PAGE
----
• The following describes details of subgroup selection and pinning, in accordance with one embodiment. Each virtual interface 38 is pinned to one of the subgroups 58. When traffic arrives from a virtual interface a check is made for sub_group_id in a source port entry structure. If a subgroup is assigned, the same subgroup is used, otherwise, a subgroup is assigned. A user configured load balance hash algorithm may be applied to select a member port 52 from the selected subgroup 58. A round robin algorithm may also be used for the assignment of sub_group_id to the virtual interfaces 38. For example, the subgroup 58 can be selected by a round robin algorithm or by a hash algorithm on LTL (Local Target Logic) index of the virtual interface 38. When re-pinning takes place, a MAC move packet is sent on the new subgroup. Pinning may be changed when all of the links in the subgroup 58 to which the virtual interface 38 is pinned goes down, or as a result of load balancing the traffic on all subgroups.
  • Once the subgroup 58 is assigned to the virtual interface, the virtual interface is pinned to one of the ports 52.
  • Pinning may also be performed based on VLAN. When a user configures preferred VLAN list on a member port, the EthPCM 70 pushes this information down to the DPA. This information is stored at the DPA in a data structure which can be indexed by VLAN. For a given VLAN there is a preferred LTL index.
  • There are two types of pinning: dynamic and static. Dynamic pinning is the process of selecting a member port 52 based on a load balancing algorithm, flow parameters, and type of packet. Static pinning configuration allows a user to select a specific member 52 of a port channel 50 to carry traffic from a virtual interface/VLAN. If there is a static pinning configuration on the virtual interface/VLAN, all of the traffic from that virtual interface/VLAN is carried on the configured physical network interface card. This indirectly influences the subgroup selection in the case of asymmetric port channels. A user can pin a particular virtual interface or VLAN to a specific member port 52. This configuration overrides the load balancing process of selecting a member 52 in a port channel 50.
  • In one embodiment, beaconing may be used to detect whether or not the upstream switches 12, 14 are connected. The VEM 34 periodically sends beacon packets on one of the subgroups 58 for each VLAN configured on the PC 50 and expects it to be received on the other subgroup. Beacon packets are preferably sent on one subgroup 58 and processed on the other (second) subgroup. The beacon time interval and number of consecutive misses to detect that the upstream switches are not connected can be configurable through CLI, for example. The beacon packets are sent on all of the allowed VLANs of the asymmetric port channel. If beacon packets are not received consecutively on the second subgroup for a configured number of times, the upstream switches 12, 14 are considered to be not connected. When the upstream switches 12, 14 are detected as disconnected, Duplicate Packet Detection (DPD) is turned off and all of the flooding packets are sent and received on both subgroups 58.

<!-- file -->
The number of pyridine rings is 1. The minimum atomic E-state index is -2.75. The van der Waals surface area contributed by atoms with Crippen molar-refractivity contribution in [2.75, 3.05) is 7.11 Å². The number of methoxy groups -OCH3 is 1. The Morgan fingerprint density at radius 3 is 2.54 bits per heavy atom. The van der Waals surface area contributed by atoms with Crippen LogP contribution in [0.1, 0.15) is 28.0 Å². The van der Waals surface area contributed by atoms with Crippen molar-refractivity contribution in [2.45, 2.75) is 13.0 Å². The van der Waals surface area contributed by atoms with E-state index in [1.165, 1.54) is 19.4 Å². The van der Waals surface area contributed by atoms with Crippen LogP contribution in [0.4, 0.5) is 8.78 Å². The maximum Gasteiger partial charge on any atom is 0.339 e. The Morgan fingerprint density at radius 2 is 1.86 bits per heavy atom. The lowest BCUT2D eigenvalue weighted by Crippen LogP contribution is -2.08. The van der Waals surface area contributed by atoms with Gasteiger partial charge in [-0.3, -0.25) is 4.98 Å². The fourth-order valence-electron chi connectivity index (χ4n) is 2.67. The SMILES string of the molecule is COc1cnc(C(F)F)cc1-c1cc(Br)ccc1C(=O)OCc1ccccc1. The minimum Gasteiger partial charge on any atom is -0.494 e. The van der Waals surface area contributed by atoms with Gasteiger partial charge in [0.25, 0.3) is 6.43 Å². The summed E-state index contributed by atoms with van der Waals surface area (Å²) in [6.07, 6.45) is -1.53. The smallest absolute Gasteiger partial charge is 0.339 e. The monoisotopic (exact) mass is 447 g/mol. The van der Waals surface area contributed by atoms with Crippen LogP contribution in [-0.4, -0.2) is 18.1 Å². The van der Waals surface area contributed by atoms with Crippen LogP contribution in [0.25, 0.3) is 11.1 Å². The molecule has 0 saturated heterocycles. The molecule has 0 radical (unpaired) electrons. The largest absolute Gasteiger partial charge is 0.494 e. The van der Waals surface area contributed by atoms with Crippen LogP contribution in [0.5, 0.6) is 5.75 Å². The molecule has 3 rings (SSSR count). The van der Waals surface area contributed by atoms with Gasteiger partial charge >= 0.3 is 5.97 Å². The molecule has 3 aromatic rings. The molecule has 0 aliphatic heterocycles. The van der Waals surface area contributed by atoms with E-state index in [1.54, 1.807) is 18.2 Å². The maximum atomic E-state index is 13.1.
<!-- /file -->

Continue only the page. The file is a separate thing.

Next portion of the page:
• As previously discussed, duplicate packets will be received for unknown unicast, multicast floods, and broadcast on both subgroups 58 of asymmetric port channel if the upstream switches 12, 14 are connected. Therefore, one of the duplicate packets needs to be discarded. In accordance with one embodiment, the packets will be discarded as follows.
  • In the case of known unicast, packets are accepted only on the subgroup 58 where the destination LTL (virtual interface MAC is destination) is latched, and discarded on the other subgroup. All unknown unicast, multicast floods and broadcast packets are accepted on only one of the subgroups (e.g., subgroup 0). The same will be discarded on the other subgroup (e.g., subgroup 1). If it is determined (e.g., through beaconing logic described above) that the upstream switches 12, 14 are not connected, the unknown unicast, multicast, and broadcast packets are accepted on both subgroups 58 (subgroup 0 and subgroup 1).
  • Fig. 7 illustrates APC with Link Aggregation Control Protocol (LACP). For LACP APC, separate independent port channels (LACP PCs) 93 are created; one for each upstream switch 12, 14. Once LACP is operating, a check is performed to see if there is any way to identify if these port channels have the same configuration. A message is sent from EthPCM 70 to the DPA to create a dummy port channel entry 95 and link these LACP PCs 93, as shown in Fig. 5. CDP information is not needed to create subgroups. It is automatically done by using LACP. Upon receiving a message from the EthPCM 70, the dummy port channel entry 95 is created with two subgroups 58. Each subgroup has one member port which is an LACP PC LTL. During ingress stage of packet processing, the source LTL is replaced with the port channel's LTL. During lookup stage, learning of source address takes place. If a packet is destined to be sent on the APC, source LTL will be the virtual port's LTL and destination LTL will be the dummy port channel's LTL, because the learning took place on this LTL.
  • During egress stage of packet processing, the following steps take place. Dummy port channel entry is obtained from destination LTL's port entry. Where there are two subgroups, each has one member port. The subgroup ID is obtained from source LTL's port entry. If it is a valid one, the subgroup is selected. Otherwise a sub_group_id (latching) is assigned as described for subgroup selection/latching. The port channel's entry is obtained from the selected subgroup where there are member physical port LTLs. The user configured load balance algorithm is applied on the port channel entry obtained as described above.